Public Art Fund’s 2020 Exhibitions Will Include Awol Erizku’s Photos Taken in US Prisons

Erizku's photos feature people in the U.S. prison system who experienced spiritual awakenings that led them to Islamic faith.

Awol Erizku, 2019. Jeff Vespa

Public art has been a hot-button topic in New York recently, as artists like Kehinde Wiley debut gorgeous, monumental new offerings in Times Square and the conflict over a replacement for a removed statue that was dedicated to J. Marion Sims captured the attention of many passionate community activists. Now, the New York Public Art Fund has announced five upcoming exhibitions that will unfold in its 2020 season, kicking off in January with a series of photographs by Farah Al Qasimi that will be distributed throughout 100 bus shelters spanning all five boroughs.

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“Some works will ignite conversations around timely issues like mass incarceration or collective action, while others poetically reimagine urban infrastructure,” Public Art Fund’s Director & Chief Curator Nicholas Baume said in a statement. “All represent major career milestones, whether as an artist’s first public art commission or the culmination of a long and celebrated career.”

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Indeed, one of the most interesting projects being offered in next year’s exhibitions is one that has to do with the U.S. prison system, and that was made by Awol Erizku, a multidisciplinary artist who works in photography, sculpture, film and installation. Erizku’s photography commission will include a collaboration with people who, while imprisoned in the United States, had spiritual awakenings that led them to Islamic faith. The subsequent photographs will be also displayed on 100 bus shelters in partnership with JCDecaux.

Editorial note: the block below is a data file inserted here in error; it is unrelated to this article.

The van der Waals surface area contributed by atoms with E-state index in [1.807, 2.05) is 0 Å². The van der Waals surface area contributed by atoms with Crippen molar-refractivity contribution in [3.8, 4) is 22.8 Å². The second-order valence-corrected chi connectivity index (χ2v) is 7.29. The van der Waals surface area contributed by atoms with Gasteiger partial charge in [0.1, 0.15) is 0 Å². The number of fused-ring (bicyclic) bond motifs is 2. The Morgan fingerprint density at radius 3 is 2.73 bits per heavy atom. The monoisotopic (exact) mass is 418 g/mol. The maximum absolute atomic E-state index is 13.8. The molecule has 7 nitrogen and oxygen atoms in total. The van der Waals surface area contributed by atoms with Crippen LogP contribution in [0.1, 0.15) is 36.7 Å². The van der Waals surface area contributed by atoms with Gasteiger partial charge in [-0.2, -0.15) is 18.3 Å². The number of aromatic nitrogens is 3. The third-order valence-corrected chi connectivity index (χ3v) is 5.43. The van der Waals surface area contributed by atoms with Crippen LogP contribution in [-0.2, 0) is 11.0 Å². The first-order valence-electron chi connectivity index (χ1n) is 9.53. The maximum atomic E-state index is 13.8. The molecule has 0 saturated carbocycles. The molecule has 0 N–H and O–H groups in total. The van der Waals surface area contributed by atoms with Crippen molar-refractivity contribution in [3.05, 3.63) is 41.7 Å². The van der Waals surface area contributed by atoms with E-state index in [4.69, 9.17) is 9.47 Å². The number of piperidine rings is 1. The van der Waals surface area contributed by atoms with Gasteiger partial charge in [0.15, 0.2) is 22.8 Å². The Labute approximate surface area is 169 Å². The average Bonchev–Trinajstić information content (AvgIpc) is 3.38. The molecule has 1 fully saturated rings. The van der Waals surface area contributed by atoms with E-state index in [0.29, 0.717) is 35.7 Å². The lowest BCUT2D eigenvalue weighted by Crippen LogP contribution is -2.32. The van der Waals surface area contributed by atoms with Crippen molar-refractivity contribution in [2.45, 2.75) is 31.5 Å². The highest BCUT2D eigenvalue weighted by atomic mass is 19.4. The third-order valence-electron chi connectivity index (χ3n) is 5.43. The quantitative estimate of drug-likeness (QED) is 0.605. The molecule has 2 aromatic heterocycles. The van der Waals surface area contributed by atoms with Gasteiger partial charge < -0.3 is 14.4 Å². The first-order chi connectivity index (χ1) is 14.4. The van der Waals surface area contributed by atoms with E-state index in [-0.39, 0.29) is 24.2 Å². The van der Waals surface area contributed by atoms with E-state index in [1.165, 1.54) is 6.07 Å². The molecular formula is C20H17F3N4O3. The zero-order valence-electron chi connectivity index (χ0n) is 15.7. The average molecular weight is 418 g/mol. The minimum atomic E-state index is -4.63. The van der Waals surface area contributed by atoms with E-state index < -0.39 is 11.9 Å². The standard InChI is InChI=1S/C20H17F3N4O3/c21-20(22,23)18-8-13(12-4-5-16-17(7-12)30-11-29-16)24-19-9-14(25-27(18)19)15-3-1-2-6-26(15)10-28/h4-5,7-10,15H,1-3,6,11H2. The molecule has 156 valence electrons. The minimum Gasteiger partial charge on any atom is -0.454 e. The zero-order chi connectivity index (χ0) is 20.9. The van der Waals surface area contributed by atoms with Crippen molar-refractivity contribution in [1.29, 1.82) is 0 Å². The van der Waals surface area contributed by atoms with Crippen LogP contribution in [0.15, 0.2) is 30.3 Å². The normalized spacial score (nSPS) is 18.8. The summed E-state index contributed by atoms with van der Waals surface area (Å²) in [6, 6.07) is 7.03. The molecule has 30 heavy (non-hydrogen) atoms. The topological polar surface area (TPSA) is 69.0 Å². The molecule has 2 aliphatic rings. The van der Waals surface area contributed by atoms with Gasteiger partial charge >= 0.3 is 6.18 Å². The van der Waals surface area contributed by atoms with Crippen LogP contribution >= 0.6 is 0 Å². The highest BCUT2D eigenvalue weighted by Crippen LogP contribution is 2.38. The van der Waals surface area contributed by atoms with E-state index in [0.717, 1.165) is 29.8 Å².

Also included in next year’s Public Art Fund exhibitions are Davina Semo, who made huge bronze bells that will be displayed alongside Brooklyn Bridge Park’s Pier 1; Melvin Edwards, whose long sculpture career will get a survey exhibition at City Hall Park; and Sam Moyer, whose stone archways will adorn the entrance to Central Park at Doris C. Freedman Plaza. All over the city, these artistic glimmers will change up the scenery for New Yorkers going about their daily lives.

Public Art Fund’s 2020 Exhibitions Will Include Awol Erizku’s Photos Taken in US Prisons